Climate change to increase forest fire danger in Europe

This article posts during GLF 2014. See in English | Espanol

9626387257_a8a21f7226_zPhoto: Jarle Refsnes/Flickr

The connection between the changing climate and the world’s forests will be a key theme at the Global Landscape Forum during the UNFCCC COP 20 in Lima on 6-7 December this year. Timely enough, new research now supports a link between climate change and forest fires.

Climate change is expected to contribute to a dramatic increase in forest fire damage in Europe, but better forest management could mitigate the problem, it says in a press release from the International Institute for Applied Systems Analysis (IIASA). According to the IIASA, the study was the first to examine adaptation to forest fire danger on a pan-European scale.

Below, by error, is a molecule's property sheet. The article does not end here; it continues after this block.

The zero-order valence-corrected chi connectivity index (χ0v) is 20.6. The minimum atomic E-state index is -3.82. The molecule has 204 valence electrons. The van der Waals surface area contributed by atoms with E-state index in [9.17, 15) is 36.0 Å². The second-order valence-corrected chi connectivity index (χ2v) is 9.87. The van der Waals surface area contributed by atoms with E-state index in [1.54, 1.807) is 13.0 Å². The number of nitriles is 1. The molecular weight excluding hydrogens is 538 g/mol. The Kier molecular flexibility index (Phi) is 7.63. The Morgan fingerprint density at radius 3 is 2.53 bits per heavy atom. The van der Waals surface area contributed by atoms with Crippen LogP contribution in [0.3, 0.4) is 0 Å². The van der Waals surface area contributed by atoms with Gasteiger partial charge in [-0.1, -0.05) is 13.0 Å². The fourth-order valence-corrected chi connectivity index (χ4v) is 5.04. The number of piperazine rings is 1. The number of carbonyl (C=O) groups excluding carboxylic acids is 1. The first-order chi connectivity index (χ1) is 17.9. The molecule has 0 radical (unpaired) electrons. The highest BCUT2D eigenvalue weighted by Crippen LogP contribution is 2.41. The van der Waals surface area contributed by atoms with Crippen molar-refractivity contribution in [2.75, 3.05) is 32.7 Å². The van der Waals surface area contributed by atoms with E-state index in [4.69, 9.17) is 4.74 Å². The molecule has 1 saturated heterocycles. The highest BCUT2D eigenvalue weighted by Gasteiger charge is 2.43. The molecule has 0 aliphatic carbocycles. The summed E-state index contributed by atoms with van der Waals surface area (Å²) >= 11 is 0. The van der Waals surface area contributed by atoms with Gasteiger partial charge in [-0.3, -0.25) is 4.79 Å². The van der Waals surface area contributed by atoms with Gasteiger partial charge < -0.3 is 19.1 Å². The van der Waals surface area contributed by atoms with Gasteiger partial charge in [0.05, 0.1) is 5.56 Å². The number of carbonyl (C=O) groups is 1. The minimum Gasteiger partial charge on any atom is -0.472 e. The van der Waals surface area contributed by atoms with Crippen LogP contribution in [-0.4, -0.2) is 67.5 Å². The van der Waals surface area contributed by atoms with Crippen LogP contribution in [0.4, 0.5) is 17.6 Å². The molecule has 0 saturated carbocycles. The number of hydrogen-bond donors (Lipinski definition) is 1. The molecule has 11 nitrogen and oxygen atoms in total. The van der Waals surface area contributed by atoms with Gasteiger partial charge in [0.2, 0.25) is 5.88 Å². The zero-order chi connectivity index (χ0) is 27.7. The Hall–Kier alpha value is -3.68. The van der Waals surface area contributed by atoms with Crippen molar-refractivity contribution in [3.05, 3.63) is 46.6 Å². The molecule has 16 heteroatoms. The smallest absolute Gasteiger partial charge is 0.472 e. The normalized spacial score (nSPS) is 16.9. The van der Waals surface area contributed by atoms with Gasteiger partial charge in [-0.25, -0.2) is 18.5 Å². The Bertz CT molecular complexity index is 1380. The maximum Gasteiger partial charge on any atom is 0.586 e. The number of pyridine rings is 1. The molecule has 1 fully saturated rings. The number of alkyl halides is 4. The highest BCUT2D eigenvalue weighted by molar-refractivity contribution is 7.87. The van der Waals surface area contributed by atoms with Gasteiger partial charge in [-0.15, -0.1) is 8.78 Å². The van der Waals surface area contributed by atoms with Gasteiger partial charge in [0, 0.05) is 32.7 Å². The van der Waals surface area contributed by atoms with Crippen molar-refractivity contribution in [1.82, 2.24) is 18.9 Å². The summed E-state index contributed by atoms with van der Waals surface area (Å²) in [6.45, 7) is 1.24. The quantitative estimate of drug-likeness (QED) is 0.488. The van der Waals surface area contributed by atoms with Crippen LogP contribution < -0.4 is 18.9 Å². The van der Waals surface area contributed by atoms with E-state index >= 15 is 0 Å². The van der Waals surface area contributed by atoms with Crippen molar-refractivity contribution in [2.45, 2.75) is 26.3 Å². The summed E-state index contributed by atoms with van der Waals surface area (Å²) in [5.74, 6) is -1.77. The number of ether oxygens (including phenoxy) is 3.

The researchers found that increased temperatures and longer droughts, as a likely consequence of climate change, will make forests more susceptible to fires.

 By 2090, the area burned by forest fires in the European Union could increase by 200 percent, states the study published in the journal Regional Environmental Change. However, preventive fires could keep that increase at below 50 percent. An improved firefighting response could provide additional protection against forest fires.